Friday, November 09, 2007

This is the end?

CD in Play: The Rolling Stones, Beggars Banquet

I finished Exit Music today, what is presumed to be the final novel in Ian Rankin's Inspector Rebus series. I started reading the Rebus series, seventeen books in all, (plus a few short stories)around this time last year. The series is often part of a genre referred to as "Tartan Noir" (click for the Wikipedia entry) and has left a bit of an imprint on my reading habits. I find myself wanting to read more - but there is no more to be had.
I am also at a loss as to whom the good and worthwhile contemporary crime writers are. Admittedly, I avoided the genre because of all the crap out there for sale - lurid and sensationalist and hardly worthy of the term literature. Rankin's Rebus series is good literature and it gets better as you go along. The worst book in the series, in my opinion, is Tooth and Nail. The book was targeting a film or a series deal and feels like it. Still readable, but the series improves drastically with Strip Jack and then again with The Black Book. Mortal Causes, Let It Bleed, Black and Blue (yes, Rankin loves his Rolling Stones) and The Hanging Garden are my favourite in the series with Exit Music joining their ranks.
Currently I am about to re-read Virtual Light by William Gibson. It was published in 1992 or 1993 and is set in 2005. I bought the book in November 1997. I may finally check out some classic crime writers like Dashiell Hammett (The Thin Man, The Maltese Falcon) and Raymond Chandler (The Big Sleep and other Philip Marlowe novels) but we shall see. I am also curious about Walter Mosley's work, which includes Devil in a Blue Dress - which became a film of the same name that I quite liked and that you may have seen.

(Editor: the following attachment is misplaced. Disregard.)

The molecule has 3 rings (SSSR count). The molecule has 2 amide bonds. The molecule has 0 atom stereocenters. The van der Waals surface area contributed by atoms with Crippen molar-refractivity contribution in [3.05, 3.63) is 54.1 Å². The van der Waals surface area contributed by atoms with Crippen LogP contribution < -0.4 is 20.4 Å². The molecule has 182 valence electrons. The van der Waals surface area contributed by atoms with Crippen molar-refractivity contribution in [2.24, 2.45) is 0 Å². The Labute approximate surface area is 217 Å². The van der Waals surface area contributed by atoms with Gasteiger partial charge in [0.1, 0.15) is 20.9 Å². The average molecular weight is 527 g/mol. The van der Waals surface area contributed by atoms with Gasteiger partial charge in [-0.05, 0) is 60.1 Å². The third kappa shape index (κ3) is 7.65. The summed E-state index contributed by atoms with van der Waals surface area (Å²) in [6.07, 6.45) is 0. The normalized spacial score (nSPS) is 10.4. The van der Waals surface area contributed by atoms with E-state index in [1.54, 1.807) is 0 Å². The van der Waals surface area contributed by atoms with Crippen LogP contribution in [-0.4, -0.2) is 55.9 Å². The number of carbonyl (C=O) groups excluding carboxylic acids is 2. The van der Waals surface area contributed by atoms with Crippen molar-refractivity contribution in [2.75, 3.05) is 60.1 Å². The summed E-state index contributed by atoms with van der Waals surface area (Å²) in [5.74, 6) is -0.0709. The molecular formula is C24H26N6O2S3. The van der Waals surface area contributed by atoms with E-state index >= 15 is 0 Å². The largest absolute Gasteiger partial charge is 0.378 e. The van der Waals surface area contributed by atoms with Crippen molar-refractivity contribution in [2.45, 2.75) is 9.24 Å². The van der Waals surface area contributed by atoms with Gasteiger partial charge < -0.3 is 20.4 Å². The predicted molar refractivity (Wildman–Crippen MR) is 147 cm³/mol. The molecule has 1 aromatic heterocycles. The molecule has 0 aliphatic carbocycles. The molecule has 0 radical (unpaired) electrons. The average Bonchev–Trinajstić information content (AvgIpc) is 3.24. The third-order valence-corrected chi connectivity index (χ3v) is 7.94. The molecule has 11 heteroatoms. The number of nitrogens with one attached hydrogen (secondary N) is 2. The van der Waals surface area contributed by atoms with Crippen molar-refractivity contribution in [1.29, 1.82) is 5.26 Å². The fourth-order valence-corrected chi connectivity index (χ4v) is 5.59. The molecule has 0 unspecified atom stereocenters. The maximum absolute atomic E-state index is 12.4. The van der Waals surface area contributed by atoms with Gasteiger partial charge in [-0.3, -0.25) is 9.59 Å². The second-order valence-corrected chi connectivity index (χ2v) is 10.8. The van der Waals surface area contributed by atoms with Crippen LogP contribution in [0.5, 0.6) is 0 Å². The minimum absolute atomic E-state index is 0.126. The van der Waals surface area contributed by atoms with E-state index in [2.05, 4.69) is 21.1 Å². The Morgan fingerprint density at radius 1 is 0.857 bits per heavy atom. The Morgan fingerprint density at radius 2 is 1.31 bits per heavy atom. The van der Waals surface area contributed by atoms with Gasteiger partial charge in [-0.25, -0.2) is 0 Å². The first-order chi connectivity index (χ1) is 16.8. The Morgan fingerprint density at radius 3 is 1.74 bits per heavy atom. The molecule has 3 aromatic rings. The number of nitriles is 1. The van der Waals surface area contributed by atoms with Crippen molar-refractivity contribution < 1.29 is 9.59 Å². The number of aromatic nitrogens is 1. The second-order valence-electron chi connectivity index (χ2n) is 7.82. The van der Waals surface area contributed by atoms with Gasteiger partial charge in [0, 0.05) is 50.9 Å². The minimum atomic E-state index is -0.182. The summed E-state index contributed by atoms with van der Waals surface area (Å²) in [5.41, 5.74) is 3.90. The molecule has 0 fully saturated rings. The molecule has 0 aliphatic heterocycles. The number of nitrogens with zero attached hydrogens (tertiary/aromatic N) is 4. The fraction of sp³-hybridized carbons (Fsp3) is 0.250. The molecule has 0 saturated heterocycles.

2 Comments:

Blogger Thoth Harris said...

I haven't read Iain Rankin. There are good crime writers, but yeah, you are right, it is a genre, that, on the whole is best avoided, because it is largely composed of dreck. Perhaps the reason for that is because of the small number of writers who would emerge as pure geniuses in any genre. That gives the genre prestige. And the prestige draws the flies to the, well, you know... The herd instinct is never far behind, as you know.

I really like Patricia Highsmith. Really, really disturbing. But briliant and insightful, and many things besides. I can't think of any others at the moment, but there are a few. Still, Highsmith stands far far above the rest, either as a short story writer, or as a novelist.

10 November, 2007 16:00  
Blogger Magnus said...

I was looking over the crime books in Chapters while waiting for a friend. Two Scandinavian writers in the genre jumped out at me. No idea what they are like, but I may check them out: Arnaldur Indriðason and Håkan Nesser. I was thinking that it might be an idea to get a more international flavour for the genre.

10 November, 2007 19:18  

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